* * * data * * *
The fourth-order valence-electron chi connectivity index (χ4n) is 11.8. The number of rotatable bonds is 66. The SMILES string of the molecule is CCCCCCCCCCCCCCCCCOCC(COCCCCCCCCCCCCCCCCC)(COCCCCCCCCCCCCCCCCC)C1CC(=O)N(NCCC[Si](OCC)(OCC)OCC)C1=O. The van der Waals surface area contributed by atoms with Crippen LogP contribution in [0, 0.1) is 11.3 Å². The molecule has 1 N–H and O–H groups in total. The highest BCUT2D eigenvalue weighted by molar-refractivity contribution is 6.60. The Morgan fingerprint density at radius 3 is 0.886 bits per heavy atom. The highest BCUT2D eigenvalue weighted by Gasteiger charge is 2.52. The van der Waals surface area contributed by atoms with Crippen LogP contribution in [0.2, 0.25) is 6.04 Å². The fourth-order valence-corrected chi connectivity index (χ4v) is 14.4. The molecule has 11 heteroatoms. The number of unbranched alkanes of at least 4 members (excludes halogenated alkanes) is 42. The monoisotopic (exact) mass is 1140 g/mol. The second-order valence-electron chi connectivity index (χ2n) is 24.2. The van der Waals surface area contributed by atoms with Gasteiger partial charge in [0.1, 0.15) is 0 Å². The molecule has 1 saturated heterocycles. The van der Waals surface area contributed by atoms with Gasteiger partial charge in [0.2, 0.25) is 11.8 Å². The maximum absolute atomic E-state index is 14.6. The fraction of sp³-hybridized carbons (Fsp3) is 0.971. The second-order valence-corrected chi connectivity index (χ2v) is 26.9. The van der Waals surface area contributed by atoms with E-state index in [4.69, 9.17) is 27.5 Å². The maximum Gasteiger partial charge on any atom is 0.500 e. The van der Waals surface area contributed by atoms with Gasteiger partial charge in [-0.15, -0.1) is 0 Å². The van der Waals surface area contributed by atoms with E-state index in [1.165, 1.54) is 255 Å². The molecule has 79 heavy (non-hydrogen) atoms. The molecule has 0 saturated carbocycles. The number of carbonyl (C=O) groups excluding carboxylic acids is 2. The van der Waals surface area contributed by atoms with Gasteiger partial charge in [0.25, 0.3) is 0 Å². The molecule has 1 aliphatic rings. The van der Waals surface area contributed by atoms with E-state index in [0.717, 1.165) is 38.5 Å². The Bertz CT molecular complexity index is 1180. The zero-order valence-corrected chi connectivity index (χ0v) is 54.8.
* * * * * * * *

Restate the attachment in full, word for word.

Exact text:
The fourth-order valence-electron chi connectivity index (χ4n) is 11.8. The number of rotatable bonds is 66. The SMILES string of the molecule is CCCCCCCCCCCCCCCCCOCC(COCCCCCCCCCCCCCCCCC)(COCCCCCCCCCCCCCCCCC)C1CC(=O)N(NCCC[Si](OCC)(OCC)OCC)C1=O. The van der Waals surface area contributed by atoms with Crippen LogP contribution in [0, 0.1) is 11.3 Å². The molecule has 1 N–H and O–H groups in total. The highest BCUT2D eigenvalue weighted by molar-refractivity contribution is 6.60. The Morgan fingerprint density at radius 3 is 0.886 bits per heavy atom. The highest BCUT2D eigenvalue weighted by Gasteiger charge is 2.52. The van der Waals surface area contributed by atoms with Crippen LogP contribution in [0.2, 0.25) is 6.04 Å². The fourth-order valence-corrected chi connectivity index (χ4v) is 14.4. The molecule has 11 heteroatoms. The number of unbranched alkanes of at least 4 members (excludes halogenated alkanes) is 42. The monoisotopic (exact) mass is 1140 g/mol. The second-order valence-electron chi connectivity index (χ2n) is 24.2. The van der Waals surface area contributed by atoms with Gasteiger partial charge in [0.1, 0.15) is 0 Å². The molecule has 1 saturated heterocycles. The van der Waals surface area contributed by atoms with Gasteiger partial charge in [0.2, 0.25) is 11.8 Å². The maximum absolute atomic E-state index is 14.6. The fraction of sp³-hybridized carbons (Fsp3) is 0.971. The second-order valence-corrected chi connectivity index (χ2v) is 26.9. The van der Waals surface area contributed by atoms with E-state index in [4.69, 9.17) is 27.5 Å². The maximum Gasteiger partial charge on any atom is 0.500 e. The van der Waals surface area contributed by atoms with Gasteiger partial charge in [-0.15, -0.1) is 0 Å². The van der Waals surface area contributed by atoms with E-state index in [1.165, 1.54) is 255 Å². The molecule has 79 heavy (non-hydrogen) atoms. The molecule has 0 saturated carbocycles. The number of carbonyl (C=O) groups excluding carboxylic acids is 2. The van der Waals surface area contributed by atoms with Gasteiger partial charge in [0.25, 0.3) is 0 Å². The molecule has 1 aliphatic rings. The van der Waals surface area contributed by atoms with E-state index in [0.717, 1.165) is 38.5 Å². The Bertz CT molecular complexity index is 1180. The zero-order valence-corrected chi connectivity index (χ0v) is 54.8.